Yet another shooting star has landed in the dung heap. As usual, the government has moved to arrest the politically-connected Sunil Kedar of Nagpur Cooperative Bank. Sanjay Agarwal, the face behind the high profile Home Trade, which allegedly duped several cooperative banks has also been arrested in Kolkata.
But the Home Trade story ought to lead to some debate about how regulators can turn pro-active and learn to identify potential scams. Only then would they avoid being like the police in Bollywood movies who turn up only after the event.
A close look at Home Trade shows its collapse could have been anticipated if the regulators had access to the financial data and background that was provided to the major stock exchanges; or if the bourses themselves have performed their function as self-regulatory bodies. It’s important to also look at Home Trade’s equally dubious sister company called Ways India. Does anyone know for instance, that the National Stock Exchange had rejected the listing application of Ways India in September 2000 when it failed to answer several pertinent queries? Or that the BSE had rejected the listing application of Home Trade (then known as Euro Asian Securities) in 1999? At that time, Ways India was attempting to make a Rs 119 crore IPO at a huge premium.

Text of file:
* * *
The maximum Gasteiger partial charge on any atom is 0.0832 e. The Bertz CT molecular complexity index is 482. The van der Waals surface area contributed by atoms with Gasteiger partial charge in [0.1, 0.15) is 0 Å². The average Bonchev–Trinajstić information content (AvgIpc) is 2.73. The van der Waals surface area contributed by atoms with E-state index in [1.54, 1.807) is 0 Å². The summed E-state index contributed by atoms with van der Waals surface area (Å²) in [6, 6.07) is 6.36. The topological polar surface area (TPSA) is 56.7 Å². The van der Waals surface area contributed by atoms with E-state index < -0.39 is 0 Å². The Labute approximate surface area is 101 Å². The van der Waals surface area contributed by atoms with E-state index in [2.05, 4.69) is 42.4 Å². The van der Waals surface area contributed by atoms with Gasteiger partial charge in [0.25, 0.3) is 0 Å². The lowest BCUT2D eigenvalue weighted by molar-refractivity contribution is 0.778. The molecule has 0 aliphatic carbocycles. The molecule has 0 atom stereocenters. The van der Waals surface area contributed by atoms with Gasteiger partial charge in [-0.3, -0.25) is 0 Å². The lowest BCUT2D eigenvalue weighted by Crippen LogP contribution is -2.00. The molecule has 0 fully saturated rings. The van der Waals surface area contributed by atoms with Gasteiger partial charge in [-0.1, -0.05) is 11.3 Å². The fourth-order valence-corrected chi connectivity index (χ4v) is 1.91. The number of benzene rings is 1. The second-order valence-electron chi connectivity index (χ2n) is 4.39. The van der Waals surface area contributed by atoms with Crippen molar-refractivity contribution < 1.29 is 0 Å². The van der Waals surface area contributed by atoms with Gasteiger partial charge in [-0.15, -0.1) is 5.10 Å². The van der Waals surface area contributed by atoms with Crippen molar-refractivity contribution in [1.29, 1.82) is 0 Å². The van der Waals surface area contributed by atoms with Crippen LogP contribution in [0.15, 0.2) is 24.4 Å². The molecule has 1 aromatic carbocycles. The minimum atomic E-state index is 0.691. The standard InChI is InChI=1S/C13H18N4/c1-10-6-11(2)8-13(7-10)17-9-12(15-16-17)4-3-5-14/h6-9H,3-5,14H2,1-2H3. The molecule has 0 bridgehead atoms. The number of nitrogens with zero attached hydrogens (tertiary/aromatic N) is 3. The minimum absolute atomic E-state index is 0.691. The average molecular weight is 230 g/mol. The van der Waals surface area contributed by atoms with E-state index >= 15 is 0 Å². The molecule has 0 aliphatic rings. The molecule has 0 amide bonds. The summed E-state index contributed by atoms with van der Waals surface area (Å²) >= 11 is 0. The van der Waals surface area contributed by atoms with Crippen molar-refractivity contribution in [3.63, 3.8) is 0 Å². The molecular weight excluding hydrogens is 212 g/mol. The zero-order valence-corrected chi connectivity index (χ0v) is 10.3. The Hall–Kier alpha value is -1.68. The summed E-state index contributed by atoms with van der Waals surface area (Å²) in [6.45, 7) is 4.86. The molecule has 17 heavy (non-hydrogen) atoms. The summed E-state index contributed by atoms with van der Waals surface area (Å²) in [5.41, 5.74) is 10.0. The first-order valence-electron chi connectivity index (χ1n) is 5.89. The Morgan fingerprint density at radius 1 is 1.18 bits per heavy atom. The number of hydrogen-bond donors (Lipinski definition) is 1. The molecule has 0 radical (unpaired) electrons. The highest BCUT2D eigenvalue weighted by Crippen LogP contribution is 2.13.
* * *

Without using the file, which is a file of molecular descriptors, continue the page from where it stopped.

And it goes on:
Documents made available to me tell an interesting story. When Ways India had sought to get listed, J Rajagopal, the well-known consultant and former Managing Director of KPMG India was its Managing Director. But its application still did not pass muster; Rajagopal resigned soon afterwards and the IPO plan was dropped.
While Home Trade’s signature line is a harmless — because life means more — Ways India’s advertising used to make the preposterous claim that ‘Ways had changed the banking industry’ even without a single product being launched. It boasted a high-powered management team and claimed a tie up with Brokat Infosystems AG for its e-services platform but sold nothing. Ways India was originally incorporated as Euro Asia Software Technology Park Ltd.
The main promoter of Ways India was Euro Discover Technology Ventures Ltd. (EDTV) — the same Mauritius based offshore investment company, which has promoted Home Trade. Sanjay Agarwal, is the founder and whole time director of EDTV. This means that the dotcom and its venture capitalist are one and the same.
Since EDTV was perceived to be the source of Home Trade’s seemingly large source of funds, take a look at its finances at the end of December 1999. Its income then was $1.56 mn on which it earned a net profit of $ 1.51 mn. Even if one were to believe such wonder profits, they don’t cover its investment in Home Trade and Ways India. On the other hand, the Home Trade website claims that EDTV invested over $25 mn in various convergence-centric enterprises, including Ways India over the last few years. It makes you wonder whether RBI conducts even a modicum of scrutiny into Mauritius-registered companies, their promoters and source of funds.
EDTV, like all companies connected with the Ways India-Home Trade group, had also changed its name several times. It was S.N. Investments when it was incorporated in Mauritius in 1977, turned into Euro Off Shore Investments and became EDTV in 1999. EDTV’s promoters are two loss-making companies which, in turn, are promoted by Sanjay Agarwal’s NRI brother Dhananjay Agarwal.